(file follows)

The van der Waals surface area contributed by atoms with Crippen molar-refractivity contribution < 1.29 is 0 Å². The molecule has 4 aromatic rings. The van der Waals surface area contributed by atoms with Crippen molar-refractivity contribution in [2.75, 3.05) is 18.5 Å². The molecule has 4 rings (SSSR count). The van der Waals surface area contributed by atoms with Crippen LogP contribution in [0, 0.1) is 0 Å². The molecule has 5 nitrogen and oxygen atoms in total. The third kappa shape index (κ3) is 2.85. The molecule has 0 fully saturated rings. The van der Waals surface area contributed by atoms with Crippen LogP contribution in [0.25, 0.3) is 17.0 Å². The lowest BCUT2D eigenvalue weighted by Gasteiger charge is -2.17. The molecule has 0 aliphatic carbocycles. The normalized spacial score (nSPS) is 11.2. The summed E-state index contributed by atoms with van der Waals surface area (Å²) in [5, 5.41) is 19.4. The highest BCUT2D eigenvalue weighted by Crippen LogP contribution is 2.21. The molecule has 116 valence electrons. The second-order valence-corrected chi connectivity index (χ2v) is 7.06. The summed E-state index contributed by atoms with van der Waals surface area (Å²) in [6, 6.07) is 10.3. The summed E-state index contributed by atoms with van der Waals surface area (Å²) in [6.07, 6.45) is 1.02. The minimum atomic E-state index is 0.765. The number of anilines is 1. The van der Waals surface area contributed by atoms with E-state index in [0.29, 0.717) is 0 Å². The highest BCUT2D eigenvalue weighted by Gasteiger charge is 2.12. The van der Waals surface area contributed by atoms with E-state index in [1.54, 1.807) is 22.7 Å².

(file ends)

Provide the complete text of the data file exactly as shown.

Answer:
The van der Waals surface area contributed by atoms with Crippen molar-refractivity contribution < 1.29 is 0 Å². The molecule has 4 aromatic rings. The van der Waals surface area contributed by atoms with Crippen molar-refractivity contribution in [2.75, 3.05) is 18.5 Å². The molecule has 4 rings (SSSR count). The van der Waals surface area contributed by atoms with Crippen LogP contribution in [0, 0.1) is 0 Å². The molecule has 5 nitrogen and oxygen atoms in total. The third kappa shape index (κ3) is 2.85. The molecule has 0 fully saturated rings. The van der Waals surface area contributed by atoms with Crippen LogP contribution in [0.25, 0.3) is 17.0 Å². The lowest BCUT2D eigenvalue weighted by Gasteiger charge is -2.17. The molecule has 0 aliphatic carbocycles. The normalized spacial score (nSPS) is 11.2. The summed E-state index contributed by atoms with van der Waals surface area (Å²) in [5, 5.41) is 19.4. The highest BCUT2D eigenvalue weighted by Crippen LogP contribution is 2.21. The molecule has 116 valence electrons. The second-order valence-corrected chi connectivity index (χ2v) is 7.06. The summed E-state index contributed by atoms with van der Waals surface area (Å²) in [6, 6.07) is 10.3. The summed E-state index contributed by atoms with van der Waals surface area (Å²) in [6.07, 6.45) is 1.02. The minimum atomic E-state index is 0.765. The number of anilines is 1. The van der Waals surface area contributed by atoms with E-state index in [0.29, 0.717) is 0 Å². The highest BCUT2D eigenvalue weighted by Gasteiger charge is 2.12. The van der Waals surface area contributed by atoms with E-state index in [1.54, 1.807) is 22.7 Å².